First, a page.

Beeminder Forum

Social reality and the canard about keeping your goals to yourself


#1

I think it was a TED talk by Derek Sivers that got people quoting this all over the internet, about how if you tell people your goals then you get some kind of dopamine hit just by feeling like the kind of person who has those goals and this reduces your motivation to actually achieve the goals. Sivers himself seems to have regretted how his talk was interpreted and posted this semi-retraction: https://sivers.org/zipit2

But identity-based goal or not, the conclusion that you make yourself less likely to achieve a goal by telling people about it defies common sense. I mean, here’s the peer-reviewed science saying my common sense is wrong – http://www.psych.nyu.edu/gollwitzer/09_Gollwitzer_Sheeran_Seifert_Michalski_When_Intentions_.pdf – but this is a psychology paper from 2009 so I’m willing to bet real money on common sense, despite seeing no obvious flaw with the paper.

Any psychology researchers in the audience want to weigh in on this? Anyone want to wager money on whether the study will replicate?


PS: Ha, apparently I made this point 4.5 years ago: keep your goals to yourself, except beemindable goals


#2

I am of two minds about this! With the strong disclaimer that I’m an inveterate underachiever/struggle with executive dysfunction, my experience has roughly been that talking about my goals with other people…does nothing to influence my follow-through. I do think I’m sometimes guilty of mentioning a goal that I think I “should” have and getting that dopamine hit from other people agreeing with me that it’s a very good goal, yes, but this is almost always my experience on things that I, to be brutally honest, don’t really intend to do. But I don’t think mentioning goals like that makes me less likely to follow through on them; I think I was just never going to follow through on [whatever nebulous good-sounding goal I’ve mentioned offhand in a social context.] Yes, I would ideally like to take up running again, and I’ve mentioned it socially probably a dozen times, but in all honesty I’m quite aware that’s not happening any time soon.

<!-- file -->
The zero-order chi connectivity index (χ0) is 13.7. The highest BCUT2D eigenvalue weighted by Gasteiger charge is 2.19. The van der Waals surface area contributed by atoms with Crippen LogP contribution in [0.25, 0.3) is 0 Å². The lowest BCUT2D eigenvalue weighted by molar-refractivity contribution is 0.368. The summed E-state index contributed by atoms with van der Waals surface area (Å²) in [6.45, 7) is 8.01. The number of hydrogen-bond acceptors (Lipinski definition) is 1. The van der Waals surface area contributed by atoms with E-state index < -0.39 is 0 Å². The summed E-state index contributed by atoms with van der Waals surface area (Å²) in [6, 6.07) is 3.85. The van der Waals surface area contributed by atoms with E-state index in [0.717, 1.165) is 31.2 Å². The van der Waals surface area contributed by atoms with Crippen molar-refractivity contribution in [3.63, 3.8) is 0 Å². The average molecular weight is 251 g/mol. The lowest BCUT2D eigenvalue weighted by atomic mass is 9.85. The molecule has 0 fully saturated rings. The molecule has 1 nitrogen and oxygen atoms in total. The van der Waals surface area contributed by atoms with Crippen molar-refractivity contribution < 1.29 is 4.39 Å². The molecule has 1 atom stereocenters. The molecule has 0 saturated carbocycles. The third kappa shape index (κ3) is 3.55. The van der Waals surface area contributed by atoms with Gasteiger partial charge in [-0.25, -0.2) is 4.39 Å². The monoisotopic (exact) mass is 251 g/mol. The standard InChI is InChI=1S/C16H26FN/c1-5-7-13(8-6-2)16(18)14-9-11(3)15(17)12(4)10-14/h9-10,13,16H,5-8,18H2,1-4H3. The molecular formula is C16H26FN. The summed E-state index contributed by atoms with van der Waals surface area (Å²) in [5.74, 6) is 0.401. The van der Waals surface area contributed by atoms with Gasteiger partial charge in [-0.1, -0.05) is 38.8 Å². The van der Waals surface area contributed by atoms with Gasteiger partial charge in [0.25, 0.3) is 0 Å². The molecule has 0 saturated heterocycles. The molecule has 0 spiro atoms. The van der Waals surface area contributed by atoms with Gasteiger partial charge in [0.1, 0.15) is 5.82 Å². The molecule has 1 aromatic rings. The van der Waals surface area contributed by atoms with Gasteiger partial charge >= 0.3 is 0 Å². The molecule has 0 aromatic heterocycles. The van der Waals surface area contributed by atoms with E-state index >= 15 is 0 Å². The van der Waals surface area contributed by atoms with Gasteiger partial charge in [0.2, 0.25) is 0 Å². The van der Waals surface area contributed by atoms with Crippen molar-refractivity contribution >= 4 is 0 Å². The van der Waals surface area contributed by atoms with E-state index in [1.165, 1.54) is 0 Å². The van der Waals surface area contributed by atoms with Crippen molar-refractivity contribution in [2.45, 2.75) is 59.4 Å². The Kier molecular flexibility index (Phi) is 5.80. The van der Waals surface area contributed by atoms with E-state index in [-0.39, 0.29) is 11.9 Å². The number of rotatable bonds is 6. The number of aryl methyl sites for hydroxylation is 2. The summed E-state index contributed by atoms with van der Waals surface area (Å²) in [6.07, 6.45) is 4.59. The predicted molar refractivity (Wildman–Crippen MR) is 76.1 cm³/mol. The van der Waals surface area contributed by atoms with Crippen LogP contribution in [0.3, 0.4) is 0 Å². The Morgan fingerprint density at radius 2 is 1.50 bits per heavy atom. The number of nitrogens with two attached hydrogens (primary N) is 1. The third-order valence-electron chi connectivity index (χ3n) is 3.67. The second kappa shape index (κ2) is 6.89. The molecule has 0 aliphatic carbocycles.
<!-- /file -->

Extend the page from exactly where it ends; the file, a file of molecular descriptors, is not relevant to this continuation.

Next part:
And with goals I do intend to follow through on, talking about them seems to be a net neutral to net positive. I’ve left social occasions early more than once because if I didn’t leave to write, my Beeminder writing goal would derail. Because I’ve been reasonably vocal about writing more being a priority (and about how I’ll get charged money if I don’t, lol,) the people I spend the most time with are quite supportive/know exactly what it means if I look at my phone and go ‘oh, no, Beeminder,’ and leave for forty minutes, hah

So my intuition is that sharing a goal doesn’t make me intrinsically more likely to follow through on it; sharing an achievable goal that I’m serious about (i.e. a…beemindable goal) either helps or does nothing.


#3

(Without finding the time to scroll through the papers linked,) I think that’s what Daniel was getting at with the post from years ago.
If you say “I’m going to take up running again,” you already feel good about yourself for ‘making this decision’. Would you be able to brush it off if you set a tangible goal, like with writing? I.e. “I’m going to take up running again, and start by doing x sessions per week during April.” Sounds much harder to ignore if you know exactly what your goal is.